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Not dance…but British theatres from 1920 to 2020


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I am currently reading a wonderful book by Iain Mackintosh, a doyen of British theatre design (not set design but rather the design of theatres), a subject I find I have opinions about without knowing anything about what turns out to be a highly skilled though little understood specialism. 


Part memoir, part tour and part history of British theatre from 1920 to the present day (he even has a section on the post Covid theatre scene). There is plenty here to interest readers of the Forum and which will surprise just about anyone who goes to the theatre:



Highly recommended. 


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  • Sebastian changed the title to Not dance…but British theatres from 1920 to 2020

@Sebastian  I'm so pleased you have enjoyed Iain's book. It's the annual publication of the Society for Theatre Research (STR, an organisation of which Iain is a long-standing member).


You can buy the book via our website here, and if you join the STR, the book comes free as part of your membership. https://www.str.org.uk/publications/annual-publications/


We have regular lectures in central London (& streamed for those of us who live elsewhere) - for example, I've chatted with Monica Mason, after the wonderful Jane Pritchard and she were "In Conversation" at one of the lectures. The STR works with other organisations such as the Theatre Collection at the V&A, and the Theatres Trust, to promote the study of British theatre - including dance, of course!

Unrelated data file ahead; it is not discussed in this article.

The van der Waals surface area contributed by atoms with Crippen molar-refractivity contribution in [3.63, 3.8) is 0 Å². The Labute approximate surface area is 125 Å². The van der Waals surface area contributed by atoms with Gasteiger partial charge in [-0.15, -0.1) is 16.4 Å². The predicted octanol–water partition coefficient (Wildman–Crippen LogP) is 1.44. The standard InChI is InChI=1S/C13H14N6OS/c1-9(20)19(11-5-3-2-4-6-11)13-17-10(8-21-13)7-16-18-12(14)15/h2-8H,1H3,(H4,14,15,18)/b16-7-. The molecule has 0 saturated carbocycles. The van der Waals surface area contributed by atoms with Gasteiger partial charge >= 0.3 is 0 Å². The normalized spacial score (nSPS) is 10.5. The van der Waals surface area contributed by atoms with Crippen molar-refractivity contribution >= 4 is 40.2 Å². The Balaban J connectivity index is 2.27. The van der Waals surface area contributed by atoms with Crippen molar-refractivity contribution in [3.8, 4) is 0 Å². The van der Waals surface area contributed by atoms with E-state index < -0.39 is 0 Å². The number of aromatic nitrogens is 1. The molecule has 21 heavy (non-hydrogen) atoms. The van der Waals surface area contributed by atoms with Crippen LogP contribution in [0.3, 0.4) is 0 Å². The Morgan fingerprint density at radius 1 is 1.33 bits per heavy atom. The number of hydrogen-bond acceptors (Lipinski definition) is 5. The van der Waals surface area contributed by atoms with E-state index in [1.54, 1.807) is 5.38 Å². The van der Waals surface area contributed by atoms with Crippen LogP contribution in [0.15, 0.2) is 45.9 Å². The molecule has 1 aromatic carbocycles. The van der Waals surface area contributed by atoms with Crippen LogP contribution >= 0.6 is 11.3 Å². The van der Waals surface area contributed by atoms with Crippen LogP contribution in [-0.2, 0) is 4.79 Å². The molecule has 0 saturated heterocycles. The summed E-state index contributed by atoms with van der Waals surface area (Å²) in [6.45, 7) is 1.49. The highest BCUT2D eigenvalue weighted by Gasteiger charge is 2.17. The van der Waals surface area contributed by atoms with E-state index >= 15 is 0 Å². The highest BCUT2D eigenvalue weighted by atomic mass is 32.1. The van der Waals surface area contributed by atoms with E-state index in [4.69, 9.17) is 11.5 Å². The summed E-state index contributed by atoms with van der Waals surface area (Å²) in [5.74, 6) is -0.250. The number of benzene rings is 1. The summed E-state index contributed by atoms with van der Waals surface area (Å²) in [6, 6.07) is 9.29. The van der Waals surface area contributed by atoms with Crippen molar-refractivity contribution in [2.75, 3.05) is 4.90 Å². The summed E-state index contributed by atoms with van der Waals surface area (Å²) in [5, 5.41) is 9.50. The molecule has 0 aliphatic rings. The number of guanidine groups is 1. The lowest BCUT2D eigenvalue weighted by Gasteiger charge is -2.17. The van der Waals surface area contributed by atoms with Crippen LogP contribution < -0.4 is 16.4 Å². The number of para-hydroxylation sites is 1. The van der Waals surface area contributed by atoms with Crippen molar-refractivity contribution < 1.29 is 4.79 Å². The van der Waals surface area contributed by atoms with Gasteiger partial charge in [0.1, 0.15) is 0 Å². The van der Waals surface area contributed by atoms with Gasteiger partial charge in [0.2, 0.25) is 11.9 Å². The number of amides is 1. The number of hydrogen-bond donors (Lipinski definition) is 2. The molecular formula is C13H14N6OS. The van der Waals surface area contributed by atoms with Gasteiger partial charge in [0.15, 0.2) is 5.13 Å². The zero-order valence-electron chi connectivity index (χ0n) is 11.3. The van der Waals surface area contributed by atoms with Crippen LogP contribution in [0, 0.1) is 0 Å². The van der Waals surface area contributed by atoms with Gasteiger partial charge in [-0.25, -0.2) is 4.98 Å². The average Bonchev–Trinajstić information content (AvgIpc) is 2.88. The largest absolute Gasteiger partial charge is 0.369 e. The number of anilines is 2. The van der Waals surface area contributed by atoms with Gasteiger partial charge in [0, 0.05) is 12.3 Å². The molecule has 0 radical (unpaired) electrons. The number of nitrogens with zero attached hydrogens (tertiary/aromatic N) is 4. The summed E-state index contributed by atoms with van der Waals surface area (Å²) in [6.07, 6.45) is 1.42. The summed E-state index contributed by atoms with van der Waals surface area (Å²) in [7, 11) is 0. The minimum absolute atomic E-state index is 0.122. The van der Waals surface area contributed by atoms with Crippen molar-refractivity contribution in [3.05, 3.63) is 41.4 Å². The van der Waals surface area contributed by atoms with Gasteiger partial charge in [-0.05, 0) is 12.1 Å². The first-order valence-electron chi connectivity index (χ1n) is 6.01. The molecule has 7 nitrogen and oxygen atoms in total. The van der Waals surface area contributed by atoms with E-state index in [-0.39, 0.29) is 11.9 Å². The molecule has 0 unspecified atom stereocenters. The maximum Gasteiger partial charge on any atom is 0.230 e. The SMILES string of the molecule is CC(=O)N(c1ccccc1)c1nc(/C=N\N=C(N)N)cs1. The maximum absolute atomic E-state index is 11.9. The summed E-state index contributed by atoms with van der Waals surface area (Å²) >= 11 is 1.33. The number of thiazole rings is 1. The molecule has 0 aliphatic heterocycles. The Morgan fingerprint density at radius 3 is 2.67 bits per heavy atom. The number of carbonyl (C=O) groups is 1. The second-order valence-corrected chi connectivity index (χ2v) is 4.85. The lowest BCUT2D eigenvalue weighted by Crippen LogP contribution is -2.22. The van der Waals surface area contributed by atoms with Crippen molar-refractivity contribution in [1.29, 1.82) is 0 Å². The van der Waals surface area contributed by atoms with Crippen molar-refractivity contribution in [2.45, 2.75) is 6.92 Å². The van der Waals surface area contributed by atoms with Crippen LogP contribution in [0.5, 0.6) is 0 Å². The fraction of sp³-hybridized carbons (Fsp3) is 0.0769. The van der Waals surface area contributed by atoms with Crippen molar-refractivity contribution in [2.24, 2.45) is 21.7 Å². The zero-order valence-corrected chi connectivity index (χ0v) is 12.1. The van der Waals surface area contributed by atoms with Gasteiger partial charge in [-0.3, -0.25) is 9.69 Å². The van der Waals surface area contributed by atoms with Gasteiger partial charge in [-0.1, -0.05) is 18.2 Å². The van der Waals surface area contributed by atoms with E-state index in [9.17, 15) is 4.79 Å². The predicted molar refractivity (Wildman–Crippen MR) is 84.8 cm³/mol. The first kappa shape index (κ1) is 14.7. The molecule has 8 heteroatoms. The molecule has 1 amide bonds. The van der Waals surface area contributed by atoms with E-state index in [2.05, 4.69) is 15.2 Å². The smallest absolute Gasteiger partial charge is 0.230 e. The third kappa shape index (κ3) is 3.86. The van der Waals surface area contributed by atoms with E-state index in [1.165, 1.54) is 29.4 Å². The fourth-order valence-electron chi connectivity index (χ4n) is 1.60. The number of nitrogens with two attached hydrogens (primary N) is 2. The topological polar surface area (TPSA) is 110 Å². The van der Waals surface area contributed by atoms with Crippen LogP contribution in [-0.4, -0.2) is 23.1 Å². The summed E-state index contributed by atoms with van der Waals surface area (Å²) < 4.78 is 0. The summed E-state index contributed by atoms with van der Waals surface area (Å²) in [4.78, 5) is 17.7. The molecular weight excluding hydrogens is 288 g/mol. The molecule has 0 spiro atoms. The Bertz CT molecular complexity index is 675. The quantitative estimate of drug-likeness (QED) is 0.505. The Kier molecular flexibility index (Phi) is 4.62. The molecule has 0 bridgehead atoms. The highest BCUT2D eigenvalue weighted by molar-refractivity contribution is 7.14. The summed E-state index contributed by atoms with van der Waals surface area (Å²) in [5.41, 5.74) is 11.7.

Full disclosure: I'm on the general Executive Committee of the STR and chair our research grants scheme.

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  • 4 weeks later...


On 09/10/2023 at 12:27, Kate_N said:

promote the study of British theatre




Another new (ish) theatre. It's in Cumbria. An attached  museum of puppetry is in the making. It has won awards. As it's in the frozen north it hasn't had a great deal of attention outside the county. It's run as an arts charity. (It isn't only used for puppets, though it is specially designed for puppets, but for music and at times other theatre related events.)


Recent acquisitions include a collection of toy theatres bought at auction (featured on a TV programme) and the Stanelli circus* is given regular performances.

(*Funded by National Heritage Lottery)




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I'll add this here.


A documentary, made with no funding by Wendy Richardson, on the life and work of Joan Littewood, and really interesting it is too.


British theatre history, in the physical sense and the wider sense. (Free Vimeo link, no copyright issues.)




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